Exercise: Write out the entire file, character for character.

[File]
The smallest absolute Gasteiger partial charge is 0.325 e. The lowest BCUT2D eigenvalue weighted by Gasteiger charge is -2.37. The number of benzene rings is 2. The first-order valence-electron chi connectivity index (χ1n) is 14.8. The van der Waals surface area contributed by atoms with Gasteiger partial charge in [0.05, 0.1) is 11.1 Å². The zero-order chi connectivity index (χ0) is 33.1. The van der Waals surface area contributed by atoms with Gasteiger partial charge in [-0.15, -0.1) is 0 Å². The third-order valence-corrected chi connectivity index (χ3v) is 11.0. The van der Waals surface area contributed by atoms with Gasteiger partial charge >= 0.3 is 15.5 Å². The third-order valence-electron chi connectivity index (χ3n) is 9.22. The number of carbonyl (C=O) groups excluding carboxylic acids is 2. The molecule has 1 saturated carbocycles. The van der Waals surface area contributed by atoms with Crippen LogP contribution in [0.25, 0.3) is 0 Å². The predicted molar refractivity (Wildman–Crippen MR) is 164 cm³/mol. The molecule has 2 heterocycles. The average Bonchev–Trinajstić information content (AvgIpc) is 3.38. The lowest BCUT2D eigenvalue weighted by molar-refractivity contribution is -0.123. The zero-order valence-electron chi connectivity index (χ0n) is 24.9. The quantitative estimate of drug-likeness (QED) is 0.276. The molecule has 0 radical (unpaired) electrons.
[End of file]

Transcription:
The smallest absolute Gasteiger partial charge is 0.325 e. The lowest BCUT2D eigenvalue weighted by Gasteiger charge is -2.37. The number of benzene rings is 2. The first-order valence-electron chi connectivity index (χ1n) is 14.8. The van der Waals surface area contributed by atoms with Gasteiger partial charge in [0.05, 0.1) is 11.1 Å². The zero-order chi connectivity index (χ0) is 33.1. The van der Waals surface area contributed by atoms with Gasteiger partial charge in [-0.15, -0.1) is 0 Å². The third-order valence-corrected chi connectivity index (χ3v) is 11.0. The van der Waals surface area contributed by atoms with Gasteiger partial charge >= 0.3 is 15.5 Å². The third-order valence-electron chi connectivity index (χ3n) is 9.22. The number of carbonyl (C=O) groups excluding carboxylic acids is 2. The molecule has 1 saturated carbocycles. The van der Waals surface area contributed by atoms with Crippen LogP contribution in [0.25, 0.3) is 0 Å². The predicted molar refractivity (Wildman–Crippen MR) is 164 cm³/mol. The molecule has 2 heterocycles. The average Bonchev–Trinajstić information content (AvgIpc) is 3.38. The lowest BCUT2D eigenvalue weighted by molar-refractivity contribution is -0.123. The zero-order valence-electron chi connectivity index (χ0n) is 24.9. The quantitative estimate of drug-likeness (QED) is 0.276. The molecule has 0 radical (unpaired) electrons.